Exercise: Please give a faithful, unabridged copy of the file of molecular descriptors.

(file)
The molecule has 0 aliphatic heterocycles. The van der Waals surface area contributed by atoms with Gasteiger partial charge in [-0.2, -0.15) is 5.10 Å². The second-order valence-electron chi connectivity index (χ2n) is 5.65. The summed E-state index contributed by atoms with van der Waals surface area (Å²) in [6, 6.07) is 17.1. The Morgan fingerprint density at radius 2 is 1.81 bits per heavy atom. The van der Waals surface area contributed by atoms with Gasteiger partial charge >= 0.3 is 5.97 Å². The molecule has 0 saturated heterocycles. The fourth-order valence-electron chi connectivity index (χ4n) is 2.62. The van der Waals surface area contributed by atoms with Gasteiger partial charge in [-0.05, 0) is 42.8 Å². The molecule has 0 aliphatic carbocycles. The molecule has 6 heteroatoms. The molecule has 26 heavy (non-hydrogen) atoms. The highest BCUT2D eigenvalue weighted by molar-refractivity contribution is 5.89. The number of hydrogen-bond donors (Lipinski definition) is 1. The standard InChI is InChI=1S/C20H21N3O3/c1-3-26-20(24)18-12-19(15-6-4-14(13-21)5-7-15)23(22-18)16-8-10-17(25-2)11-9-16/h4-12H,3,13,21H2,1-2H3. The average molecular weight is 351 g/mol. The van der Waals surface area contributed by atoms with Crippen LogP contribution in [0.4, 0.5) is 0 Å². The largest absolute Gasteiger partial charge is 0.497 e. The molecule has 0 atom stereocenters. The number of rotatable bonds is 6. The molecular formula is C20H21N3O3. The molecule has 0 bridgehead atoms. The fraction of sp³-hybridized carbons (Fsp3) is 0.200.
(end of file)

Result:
The molecule has 0 aliphatic heterocycles. The van der Waals surface area contributed by atoms with Gasteiger partial charge in [-0.2, -0.15) is 5.10 Å². The second-order valence-electron chi connectivity index (χ2n) is 5.65. The summed E-state index contributed by atoms with van der Waals surface area (Å²) in [6, 6.07) is 17.1. The Morgan fingerprint density at radius 2 is 1.81 bits per heavy atom. The van der Waals surface area contributed by atoms with Gasteiger partial charge >= 0.3 is 5.97 Å². The molecule has 0 saturated heterocycles. The fourth-order valence-electron chi connectivity index (χ4n) is 2.62. The van der Waals surface area contributed by atoms with Gasteiger partial charge in [-0.05, 0) is 42.8 Å². The molecule has 0 aliphatic carbocycles. The molecule has 6 heteroatoms. The molecule has 26 heavy (non-hydrogen) atoms. The highest BCUT2D eigenvalue weighted by molar-refractivity contribution is 5.89. The number of hydrogen-bond donors (Lipinski definition) is 1. The standard InChI is InChI=1S/C20H21N3O3/c1-3-26-20(24)18-12-19(15-6-4-14(13-21)5-7-15)23(22-18)16-8-10-17(25-2)11-9-16/h4-12H,3,13,21H2,1-2H3. The average molecular weight is 351 g/mol. The van der Waals surface area contributed by atoms with Crippen LogP contribution in [0.4, 0.5) is 0 Å². The largest absolute Gasteiger partial charge is 0.497 e. The molecule has 0 atom stereocenters. The number of rotatable bonds is 6. The molecular formula is C20H21N3O3. The molecule has 0 bridgehead atoms. The fraction of sp³-hybridized carbons (Fsp3) is 0.200.